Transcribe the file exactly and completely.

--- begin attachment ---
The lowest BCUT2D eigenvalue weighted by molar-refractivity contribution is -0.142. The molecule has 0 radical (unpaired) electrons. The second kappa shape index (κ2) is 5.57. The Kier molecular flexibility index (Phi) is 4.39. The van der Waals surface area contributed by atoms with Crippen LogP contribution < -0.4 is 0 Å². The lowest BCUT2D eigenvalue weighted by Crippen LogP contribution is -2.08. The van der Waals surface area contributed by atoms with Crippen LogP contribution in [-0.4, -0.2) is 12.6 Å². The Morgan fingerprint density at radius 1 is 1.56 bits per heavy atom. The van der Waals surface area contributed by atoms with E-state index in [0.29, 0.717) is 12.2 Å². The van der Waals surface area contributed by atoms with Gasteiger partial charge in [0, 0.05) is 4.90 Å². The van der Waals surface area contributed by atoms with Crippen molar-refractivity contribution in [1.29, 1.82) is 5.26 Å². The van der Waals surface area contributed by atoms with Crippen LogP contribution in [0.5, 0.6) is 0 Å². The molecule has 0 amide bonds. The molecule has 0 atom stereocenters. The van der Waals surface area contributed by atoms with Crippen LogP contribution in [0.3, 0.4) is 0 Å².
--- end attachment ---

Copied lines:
The lowest BCUT2D eigenvalue weighted by molar-refractivity contribution is -0.142. The molecule has 0 radical (unpaired) electrons. The second kappa shape index (κ2) is 5.57. The Kier molecular flexibility index (Phi) is 4.39. The van der Waals surface area contributed by atoms with Crippen LogP contribution < -0.4 is 0 Å². The lowest BCUT2D eigenvalue weighted by Crippen LogP contribution is -2.08. The van der Waals surface area contributed by atoms with Crippen LogP contribution in [-0.4, -0.2) is 12.6 Å². The Morgan fingerprint density at radius 1 is 1.56 bits per heavy atom. The van der Waals surface area contributed by atoms with E-state index in [0.29, 0.717) is 12.2 Å². The van der Waals surface area contributed by atoms with Gasteiger partial charge in [0, 0.05) is 4.90 Å². The van der Waals surface area contributed by atoms with Crippen molar-refractivity contribution in [1.29, 1.82) is 5.26 Å². The van der Waals surface area contributed by atoms with Crippen LogP contribution in [0.5, 0.6) is 0 Å². The molecule has 0 amide bonds. The molecule has 0 atom stereocenters. The van der Waals surface area contributed by atoms with Crippen LogP contribution in [0.3, 0.4) is 0 Å².